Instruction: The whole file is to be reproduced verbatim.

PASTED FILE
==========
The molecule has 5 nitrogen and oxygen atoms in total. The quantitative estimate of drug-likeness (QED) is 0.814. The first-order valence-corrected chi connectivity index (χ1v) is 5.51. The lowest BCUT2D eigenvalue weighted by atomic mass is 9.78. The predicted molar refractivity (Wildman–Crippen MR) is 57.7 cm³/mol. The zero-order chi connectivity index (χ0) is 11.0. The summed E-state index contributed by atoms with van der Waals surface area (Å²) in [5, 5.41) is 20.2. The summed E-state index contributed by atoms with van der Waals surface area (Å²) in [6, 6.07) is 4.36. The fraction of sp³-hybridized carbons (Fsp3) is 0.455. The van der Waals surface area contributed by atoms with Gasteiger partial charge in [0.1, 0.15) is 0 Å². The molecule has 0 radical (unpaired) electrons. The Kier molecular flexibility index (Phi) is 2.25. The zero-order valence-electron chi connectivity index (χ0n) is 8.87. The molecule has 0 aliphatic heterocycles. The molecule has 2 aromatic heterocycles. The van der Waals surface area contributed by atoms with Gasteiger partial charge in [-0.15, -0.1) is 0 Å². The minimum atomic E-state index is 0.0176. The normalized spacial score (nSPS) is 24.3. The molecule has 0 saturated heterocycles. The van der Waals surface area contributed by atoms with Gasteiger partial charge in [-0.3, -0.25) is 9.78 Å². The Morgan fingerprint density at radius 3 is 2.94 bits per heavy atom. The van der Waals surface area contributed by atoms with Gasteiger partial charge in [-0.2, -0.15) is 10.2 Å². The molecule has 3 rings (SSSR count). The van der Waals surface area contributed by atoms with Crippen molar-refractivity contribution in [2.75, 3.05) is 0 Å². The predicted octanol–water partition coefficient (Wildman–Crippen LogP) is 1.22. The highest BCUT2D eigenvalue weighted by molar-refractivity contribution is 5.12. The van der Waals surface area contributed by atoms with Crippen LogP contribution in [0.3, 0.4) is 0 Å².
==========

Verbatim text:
The molecule has 5 nitrogen and oxygen atoms in total. The quantitative estimate of drug-likeness (QED) is 0.814. The first-order valence-corrected chi connectivity index (χ1v) is 5.51. The lowest BCUT2D eigenvalue weighted by atomic mass is 9.78. The predicted molar refractivity (Wildman–Crippen MR) is 57.7 cm³/mol. The zero-order chi connectivity index (χ0) is 11.0. The summed E-state index contributed by atoms with van der Waals surface area (Å²) in [5, 5.41) is 20.2. The summed E-state index contributed by atoms with van der Waals surface area (Å²) in [6, 6.07) is 4.36. The fraction of sp³-hybridized carbons (Fsp3) is 0.455. The van der Waals surface area contributed by atoms with Gasteiger partial charge in [0.1, 0.15) is 0 Å². The molecule has 0 radical (unpaired) electrons. The Kier molecular flexibility index (Phi) is 2.25. The zero-order valence-electron chi connectivity index (χ0n) is 8.87. The molecule has 0 aliphatic heterocycles. The molecule has 2 aromatic heterocycles. The van der Waals surface area contributed by atoms with Gasteiger partial charge in [-0.15, -0.1) is 0 Å². The minimum atomic E-state index is 0.0176. The normalized spacial score (nSPS) is 24.3. The molecule has 0 saturated heterocycles. The van der Waals surface area contributed by atoms with Gasteiger partial charge in [-0.3, -0.25) is 9.78 Å². The Morgan fingerprint density at radius 3 is 2.94 bits per heavy atom. The van der Waals surface area contributed by atoms with Gasteiger partial charge in [-0.2, -0.15) is 10.2 Å². The molecule has 3 rings (SSSR count). The van der Waals surface area contributed by atoms with Crippen molar-refractivity contribution in [2.75, 3.05) is 0 Å². The predicted octanol–water partition coefficient (Wildman–Crippen LogP) is 1.22. The highest BCUT2D eigenvalue weighted by molar-refractivity contribution is 5.12. The van der Waals surface area contributed by atoms with Crippen LogP contribution in [0.3, 0.4) is 0 Å².